Firstly, he noted that the scheme would not be fully rolled out by the end of the year. Therefore, he only estimated a 0.25% gain in GDP if it goes ahead.

The plan is assiduously opposed by leading economists and at least two former Bank of Thailand governors. They point to the danger posed by the scheme to the government’s public finances.

Prime Minister Srettha still doggedly pushing his less than popular and legally perilous Digital Wallet plan

The Finance Ministry additionally wants to rejig public debt figures by offloading the 1997 financial crisis fund debt of ฿570 billion.

Concern that public debt level will rise sharply

Presently, Thai public debt stands at 63.4% of GDP. Not high by Western developed economy standards or even among Asian Pacific countries where the average public debt figure is 86.8% of GDP.

Last week, the Ministry of Finance proposed to transfer a ฿570 long-term liability from the 1997 Asian financial crisis off its books to improve the statistics somewhat.

Nevertheless, the feeling by prudent economists is that with a country experiencing chronic long-term problems, Thailand needs strong financial standing. 

In particular, given the heightened geopolitical risks that are being seen.

Fears Digital Wallet scheme may be open to public fraud such as was seen under the previous government’s schemes linked with pandemic-era stimulus measures

At the same time, the Digital Wallet scheme is seen as too broad by the Bank of Thailand. The complicated digital handout of ฿10,000 for 50 million Thai adults is also seen as prone to fraud. 

In the last government’s pandemic-era subsidy programs, fraud was difficult to prevent. Indeed, the elaborate and innovative efforts at fraud even surprised the country’s police agencies.

Police chief reveals massive fraud on We Travel Together scheme centred on a small Chaiyaphum resort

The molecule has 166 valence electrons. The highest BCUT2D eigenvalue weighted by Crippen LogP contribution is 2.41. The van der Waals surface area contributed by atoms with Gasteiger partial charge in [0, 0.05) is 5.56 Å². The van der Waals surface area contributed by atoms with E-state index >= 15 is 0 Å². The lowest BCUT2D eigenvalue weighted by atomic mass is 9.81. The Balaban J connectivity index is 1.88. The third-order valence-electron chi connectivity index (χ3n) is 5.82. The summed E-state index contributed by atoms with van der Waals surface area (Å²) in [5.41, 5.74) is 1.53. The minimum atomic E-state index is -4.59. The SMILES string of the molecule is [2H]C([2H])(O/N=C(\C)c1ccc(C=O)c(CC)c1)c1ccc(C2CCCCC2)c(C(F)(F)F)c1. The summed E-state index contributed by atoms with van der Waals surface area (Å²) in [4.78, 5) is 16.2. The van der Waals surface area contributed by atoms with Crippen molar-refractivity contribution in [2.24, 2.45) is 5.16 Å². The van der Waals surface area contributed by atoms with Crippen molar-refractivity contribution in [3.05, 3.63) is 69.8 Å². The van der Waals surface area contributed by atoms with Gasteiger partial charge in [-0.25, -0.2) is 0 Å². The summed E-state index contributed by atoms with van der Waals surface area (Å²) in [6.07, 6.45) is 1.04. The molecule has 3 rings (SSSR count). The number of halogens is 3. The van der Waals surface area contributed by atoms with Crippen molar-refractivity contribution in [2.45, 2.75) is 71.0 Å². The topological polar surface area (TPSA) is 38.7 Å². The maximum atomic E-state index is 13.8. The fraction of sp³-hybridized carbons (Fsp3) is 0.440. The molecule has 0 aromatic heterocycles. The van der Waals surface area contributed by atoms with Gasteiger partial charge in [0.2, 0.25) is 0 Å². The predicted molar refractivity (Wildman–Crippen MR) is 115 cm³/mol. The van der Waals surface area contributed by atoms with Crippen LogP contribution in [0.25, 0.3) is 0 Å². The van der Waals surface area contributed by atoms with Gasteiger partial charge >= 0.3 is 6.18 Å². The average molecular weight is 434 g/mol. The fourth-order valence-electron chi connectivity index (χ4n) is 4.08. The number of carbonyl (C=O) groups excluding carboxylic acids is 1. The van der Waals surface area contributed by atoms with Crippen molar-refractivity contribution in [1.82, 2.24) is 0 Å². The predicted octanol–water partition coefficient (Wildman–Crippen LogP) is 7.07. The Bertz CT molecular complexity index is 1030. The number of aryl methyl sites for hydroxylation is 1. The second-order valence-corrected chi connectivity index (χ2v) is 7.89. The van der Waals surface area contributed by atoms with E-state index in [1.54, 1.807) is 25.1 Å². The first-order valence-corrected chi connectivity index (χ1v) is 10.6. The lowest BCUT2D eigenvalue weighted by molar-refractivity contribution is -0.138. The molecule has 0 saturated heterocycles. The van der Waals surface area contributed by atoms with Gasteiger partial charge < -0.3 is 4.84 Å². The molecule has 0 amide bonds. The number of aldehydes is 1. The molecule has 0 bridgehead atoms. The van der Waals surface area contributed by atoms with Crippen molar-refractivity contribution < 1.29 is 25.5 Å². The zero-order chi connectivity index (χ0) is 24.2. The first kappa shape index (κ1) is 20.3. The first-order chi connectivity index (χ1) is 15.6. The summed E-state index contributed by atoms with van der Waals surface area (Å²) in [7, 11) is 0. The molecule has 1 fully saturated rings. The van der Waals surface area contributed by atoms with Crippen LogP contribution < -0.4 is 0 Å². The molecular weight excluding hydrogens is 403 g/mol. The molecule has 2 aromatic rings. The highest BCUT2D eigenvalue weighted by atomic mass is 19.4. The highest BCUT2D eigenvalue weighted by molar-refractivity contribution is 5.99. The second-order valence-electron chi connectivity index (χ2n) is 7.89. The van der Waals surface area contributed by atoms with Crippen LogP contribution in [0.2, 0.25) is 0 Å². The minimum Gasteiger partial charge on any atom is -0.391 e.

At this time, it is not clear what the implications are from today’s announcement by the budget office.

Previously, the Digital Wallet was proposed to be funded by the 2024 and 2025 budgets in addition to a loan facility from the Bank for Agriculture and Agricultural Cooperatives (BAAC).

Certainly, it may be that the government now plans to deliver the scheme entirely from its own purse over a two-year time period.

Economists wary about the economy’s prospects in 2024

In the meantime, the 1.5% growth recorded today stands as a surprise. Undoubtedly, the economy is not performing as well in the second quarter of 2024.

However, based on today’s figures and projections, Thailand’s economy is predicted to grow by 2.5% this year. The Ministry of Finance last month set the figure at 2.4%.

Many analysts would be more circumspect about the final outcome. Undoubtedly, the downside potential trend is stronger than the upside momentum at this time.

For example, consumer confidence fell in April to 62.10 from a March figure of 63. In today’s report for the first quarter, domestic manufacturing utilisation was quoted at 60%. Nonetheless, economic data from March 2024 showed it at 57%.

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Further reading:

Finance Minister meets central bank boss as Fitch research house questions Thailand’s direction and tourism trade

Finance Ministry wants to rejig public debt figures by offloading 1997 financial crisis fund debt of ฿570 billion

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Baht falls even after the Bank of Thailand’s intervention. It has lost 8.8% of its value in 2024 so far

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Central bank rate call a minor issue compared to the surge in fiscal spending and deficit planned in 2025

Economy unlikely to grow in first quarter as Thai manufacturing crumbles. Hard choices ahead

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Prime Minister Srettha still doggedly pushing his less than popular and legally perilous Digital Wallet plan

Digital Wallet plan blown out of the water by corruption body on Tuesday warning of illegality

Srettha outlines Digital Wallet as his government begins to flounder with a faltering economy and confusion